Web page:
Android Oreo – Features

Android Oreo – Features

O For Oreo

 

On 21st August 2017, coincidentally on the day of the total Solar Eclipse, Google has made an official announcement about the new version of Google Android 8.0 Oreo. This latest mobile OS brings many new features and improvement that comprises improved battery life, Picture-in-Picture mode, system optimization, improved security, new icons and emoji and several more.

 

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What’s new?

A lot of things. There’s a feature called Pictute in Picture that lets you watch a video while you are doing other things. This might not seem like a new feature until you realize that it works with YouTube, too. Notification dots have also been added which let you see notifications without launching it by long pressing the app icon. Also, there’s a notification snooze option that’ll come in handy if you want to deal with some notifications later on but not at the moment. Also, now you can choose what kind of notification you’d like to see. A lot of other stuff, some of which are old things that have been improved, are mentioned below.

Interface changes

For the most part, the UI remains pretty much the same as it is in Android Nougat. There are some changes, though. The biggest change is in the settings menu. To get around easier, some settings have been renamed and relocated. Many of the settings submenus have been redesigned, as well. A lot things can now be seen in one submenu instead of several, which makes it easier to navigate around in the settings. The quick settings is now in grey. Also, the quick settings icon and the profile buttons are now at the bottom of quick settings instead of the top. The emojis are now more colorful and the face emoticons are now round. These are all minor changes that the average user will have no difficulty getting used to. A bigger change, however is the adaptive icons. You can now choose what shape you want your icons to be in. Customization freaks will find this especially exciting.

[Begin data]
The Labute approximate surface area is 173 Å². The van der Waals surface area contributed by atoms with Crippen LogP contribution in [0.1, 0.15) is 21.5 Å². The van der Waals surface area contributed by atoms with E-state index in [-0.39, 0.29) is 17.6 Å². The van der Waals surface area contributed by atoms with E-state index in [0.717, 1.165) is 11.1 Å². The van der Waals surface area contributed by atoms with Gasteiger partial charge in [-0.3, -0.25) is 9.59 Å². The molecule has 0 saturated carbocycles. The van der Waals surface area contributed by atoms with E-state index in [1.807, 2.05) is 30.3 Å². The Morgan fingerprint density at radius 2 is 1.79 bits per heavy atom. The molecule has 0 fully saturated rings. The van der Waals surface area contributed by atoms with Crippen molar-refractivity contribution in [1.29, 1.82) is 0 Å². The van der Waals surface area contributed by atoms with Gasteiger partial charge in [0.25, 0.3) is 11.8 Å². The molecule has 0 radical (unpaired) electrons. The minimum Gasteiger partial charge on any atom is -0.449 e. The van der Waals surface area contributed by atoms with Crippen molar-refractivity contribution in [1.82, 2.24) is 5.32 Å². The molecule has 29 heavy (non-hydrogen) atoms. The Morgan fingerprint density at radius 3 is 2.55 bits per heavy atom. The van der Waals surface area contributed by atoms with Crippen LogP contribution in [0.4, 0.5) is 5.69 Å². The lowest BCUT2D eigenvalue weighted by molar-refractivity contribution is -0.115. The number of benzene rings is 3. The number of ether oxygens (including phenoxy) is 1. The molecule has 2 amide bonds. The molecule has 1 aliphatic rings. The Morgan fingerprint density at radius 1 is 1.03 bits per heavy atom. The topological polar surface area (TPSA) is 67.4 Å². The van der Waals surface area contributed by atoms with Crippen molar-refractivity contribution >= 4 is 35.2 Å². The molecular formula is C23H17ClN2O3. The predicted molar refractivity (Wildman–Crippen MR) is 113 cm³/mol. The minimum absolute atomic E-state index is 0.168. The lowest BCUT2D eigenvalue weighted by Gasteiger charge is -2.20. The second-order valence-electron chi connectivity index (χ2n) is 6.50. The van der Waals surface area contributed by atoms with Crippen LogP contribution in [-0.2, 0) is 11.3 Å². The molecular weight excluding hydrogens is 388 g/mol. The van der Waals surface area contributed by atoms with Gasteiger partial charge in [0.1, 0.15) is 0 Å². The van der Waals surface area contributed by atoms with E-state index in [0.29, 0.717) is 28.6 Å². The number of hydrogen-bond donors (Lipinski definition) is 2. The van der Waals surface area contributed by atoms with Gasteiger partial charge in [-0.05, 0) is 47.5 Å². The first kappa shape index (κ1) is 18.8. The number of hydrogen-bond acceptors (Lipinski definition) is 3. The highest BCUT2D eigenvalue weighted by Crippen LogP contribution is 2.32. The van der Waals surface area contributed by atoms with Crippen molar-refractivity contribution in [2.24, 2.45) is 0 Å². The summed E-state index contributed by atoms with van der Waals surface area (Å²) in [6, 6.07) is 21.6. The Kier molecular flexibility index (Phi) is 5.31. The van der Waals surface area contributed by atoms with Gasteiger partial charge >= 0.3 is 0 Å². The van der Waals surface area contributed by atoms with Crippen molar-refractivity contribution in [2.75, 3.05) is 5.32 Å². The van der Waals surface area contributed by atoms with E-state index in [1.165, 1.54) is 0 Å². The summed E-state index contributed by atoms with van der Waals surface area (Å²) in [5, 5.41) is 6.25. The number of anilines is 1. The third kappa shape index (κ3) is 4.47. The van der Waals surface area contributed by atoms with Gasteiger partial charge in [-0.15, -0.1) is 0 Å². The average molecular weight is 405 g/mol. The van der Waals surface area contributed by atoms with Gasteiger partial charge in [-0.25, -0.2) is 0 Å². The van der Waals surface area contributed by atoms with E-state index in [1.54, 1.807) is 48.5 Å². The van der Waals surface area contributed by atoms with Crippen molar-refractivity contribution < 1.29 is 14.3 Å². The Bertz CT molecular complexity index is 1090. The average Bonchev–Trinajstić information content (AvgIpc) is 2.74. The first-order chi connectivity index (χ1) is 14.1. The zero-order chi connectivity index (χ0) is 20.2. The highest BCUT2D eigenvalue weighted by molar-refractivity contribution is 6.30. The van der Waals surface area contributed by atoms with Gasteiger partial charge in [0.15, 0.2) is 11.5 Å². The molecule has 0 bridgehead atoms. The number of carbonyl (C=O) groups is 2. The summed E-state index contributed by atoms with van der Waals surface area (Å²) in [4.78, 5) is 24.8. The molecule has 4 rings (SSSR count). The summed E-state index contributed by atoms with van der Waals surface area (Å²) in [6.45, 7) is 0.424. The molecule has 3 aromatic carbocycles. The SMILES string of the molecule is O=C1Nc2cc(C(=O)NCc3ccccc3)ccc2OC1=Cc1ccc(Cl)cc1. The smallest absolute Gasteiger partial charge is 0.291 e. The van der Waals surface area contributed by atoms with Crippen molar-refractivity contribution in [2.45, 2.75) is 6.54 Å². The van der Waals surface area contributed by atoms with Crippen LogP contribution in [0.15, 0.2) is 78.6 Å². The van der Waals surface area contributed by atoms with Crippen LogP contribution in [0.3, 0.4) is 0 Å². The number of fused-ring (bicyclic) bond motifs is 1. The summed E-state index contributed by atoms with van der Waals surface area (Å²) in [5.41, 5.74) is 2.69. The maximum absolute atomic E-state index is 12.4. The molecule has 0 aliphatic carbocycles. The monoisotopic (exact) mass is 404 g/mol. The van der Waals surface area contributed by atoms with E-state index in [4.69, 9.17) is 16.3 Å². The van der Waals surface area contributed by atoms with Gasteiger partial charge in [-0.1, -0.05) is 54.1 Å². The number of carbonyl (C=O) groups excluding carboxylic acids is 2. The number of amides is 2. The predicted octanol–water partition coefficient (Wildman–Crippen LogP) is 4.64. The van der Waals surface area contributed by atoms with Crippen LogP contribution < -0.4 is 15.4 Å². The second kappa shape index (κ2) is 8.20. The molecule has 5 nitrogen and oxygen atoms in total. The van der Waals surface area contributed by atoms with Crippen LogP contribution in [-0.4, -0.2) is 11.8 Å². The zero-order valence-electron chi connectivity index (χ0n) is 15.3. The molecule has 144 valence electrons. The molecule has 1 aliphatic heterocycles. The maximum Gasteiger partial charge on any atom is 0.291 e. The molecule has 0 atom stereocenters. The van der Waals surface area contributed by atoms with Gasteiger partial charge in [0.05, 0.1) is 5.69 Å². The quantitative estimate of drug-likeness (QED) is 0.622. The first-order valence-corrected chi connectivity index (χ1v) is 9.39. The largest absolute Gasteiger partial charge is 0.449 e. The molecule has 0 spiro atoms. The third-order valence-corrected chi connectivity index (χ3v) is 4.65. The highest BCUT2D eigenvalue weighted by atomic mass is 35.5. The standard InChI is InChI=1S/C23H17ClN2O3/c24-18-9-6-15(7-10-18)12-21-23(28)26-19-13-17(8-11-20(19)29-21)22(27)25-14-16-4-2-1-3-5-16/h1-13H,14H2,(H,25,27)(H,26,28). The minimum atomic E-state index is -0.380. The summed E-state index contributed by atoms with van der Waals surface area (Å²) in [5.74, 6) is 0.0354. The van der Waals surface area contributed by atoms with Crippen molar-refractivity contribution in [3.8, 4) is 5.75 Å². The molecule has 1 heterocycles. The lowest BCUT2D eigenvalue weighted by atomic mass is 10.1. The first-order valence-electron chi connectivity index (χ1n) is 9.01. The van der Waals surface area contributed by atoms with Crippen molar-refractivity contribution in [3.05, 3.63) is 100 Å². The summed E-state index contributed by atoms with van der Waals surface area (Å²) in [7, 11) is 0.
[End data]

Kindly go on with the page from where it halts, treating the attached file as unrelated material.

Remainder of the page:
The seemingly invisible stuff.

A lot of features that come with Android O are under the hood. Bugs from Nougat have been fixed. Android O now offers a wider array of colors that can be displayed, of course, for the devices that support them. A number of new bluetooth codes have also been added natively to Android O. Considering how smartphone manufactures are ditching the headphone jack, these new codecs are going to be especially useful for bluetooth headphones. Android will also limit how apps operate in the background. This will help avoid unnecessary battery drainage by some notorious apps that love to suck your phone’s battery (Ahem, facebook). Also, Google play protect is now rolling out. It is not an Android O exclusive and will be available for Nougat and Marshmallow, as well. This feature lets you distinguish safe apps on the play store from malicious ones.

APIs.

A number of new APIs have been added in Android O, which will be useful for app developers and consumers alike. There’s a new autofill API for password managers and a new WIFI Aware API that’ll let devices communicate with each other without being connected to the same network. Some other APIs have also been added that let external hardware, like keyboards and mice, communicate better with the device. This will be helpful for Chromebooks which now support Android apps.